Data Classification Policy
By understanding what organizations need to protect data at each level and create a foolproof strategy for that, companies can secure data over the public clouds. The mistake often made by corporates is not adopting a data classification policy to classify data based on sensitivity.
Even for the data on public clouds, companies need to understand which data needs to be protected and what are the sensitivity levels associated with that data. It is crucial to classify data into restricted, confidential/private and public classification for creating a data protection policy.
Regularly Update Security Architecture
Whether it is a private cloud or public cloud environment, regular updates of security architecture are vital for getting maximum data security. It could be achieved in-house within the IT department or by third-party security providers. If in-house IT department is unable to update security architecture, consider hiring a managed security service provider (MSSP).
Align Internal Standards/Procedures With Cloud Providers
When a company hires the services of a cloud provider, data security becomes a shared responsibility. Although the company is now reliant on cloud service providers for applications and data security, still it must consistently evolve its internal data and network security system offerings with that of the cloud provider.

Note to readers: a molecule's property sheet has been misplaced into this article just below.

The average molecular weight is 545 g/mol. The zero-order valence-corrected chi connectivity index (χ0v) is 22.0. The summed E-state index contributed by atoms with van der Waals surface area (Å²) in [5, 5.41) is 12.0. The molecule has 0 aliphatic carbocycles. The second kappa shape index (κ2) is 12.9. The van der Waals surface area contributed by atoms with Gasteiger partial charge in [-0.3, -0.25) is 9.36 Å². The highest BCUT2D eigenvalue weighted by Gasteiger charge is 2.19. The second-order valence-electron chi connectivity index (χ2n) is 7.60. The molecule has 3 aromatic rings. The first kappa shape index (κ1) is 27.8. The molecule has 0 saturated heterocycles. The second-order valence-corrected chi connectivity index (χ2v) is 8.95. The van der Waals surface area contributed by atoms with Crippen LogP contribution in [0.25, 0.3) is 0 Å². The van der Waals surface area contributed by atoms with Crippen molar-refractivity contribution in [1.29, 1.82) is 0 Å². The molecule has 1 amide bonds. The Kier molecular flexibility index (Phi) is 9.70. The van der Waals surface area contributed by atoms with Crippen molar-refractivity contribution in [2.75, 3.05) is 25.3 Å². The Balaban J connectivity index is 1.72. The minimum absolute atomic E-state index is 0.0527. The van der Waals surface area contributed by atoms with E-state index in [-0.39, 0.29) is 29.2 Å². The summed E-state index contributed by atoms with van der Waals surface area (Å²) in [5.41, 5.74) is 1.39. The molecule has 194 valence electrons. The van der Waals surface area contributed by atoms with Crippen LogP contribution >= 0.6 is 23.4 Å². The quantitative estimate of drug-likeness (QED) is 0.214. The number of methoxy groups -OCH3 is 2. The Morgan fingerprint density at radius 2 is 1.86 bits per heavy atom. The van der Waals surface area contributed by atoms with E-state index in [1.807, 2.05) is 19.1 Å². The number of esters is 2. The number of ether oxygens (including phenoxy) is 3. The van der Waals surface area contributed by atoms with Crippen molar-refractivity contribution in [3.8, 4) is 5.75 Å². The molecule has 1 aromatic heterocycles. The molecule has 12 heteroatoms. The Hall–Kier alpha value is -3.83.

The enterprise must align its internal security policies with cloud service providers to evaluate and understand any gaps in security between in-house systems and the cloud environment. Implement procedures to ensure both, end users and administrators, are not creating cloud deployments without approval from the IT department.
Make Cloud Fit the Organization
The public cloud environment by default is not an all-in-one solution for all types of organizations. Every enterprise has a different set of requirements. For a transition to any cloud either public, private or hybrid, perform careful research, plan and execute regular reviews for a successful implementation. Selection of public cloud needs to be done thoughtfully.
Same Standards of Data Security
This non-technical element is often overlooked by top governance implementing authorization and data access policies. In most enterprises, executives are allowed more leniencies regarding BYOD, bring your own device, while in general, they enjoy more freedom outside the corporate firewall, which is a huge mistake.
That means comparatively executives need to be more diligent than other employees.
Public cloud security is paramount because without it, sensitive and regulated information, business continuity and company reputation remain at stake. Simple security measures are no longer adequate to protect corporate data in the cloud. As hackers are progressing increasingly, corporates also need to be proactive with advanced security measures.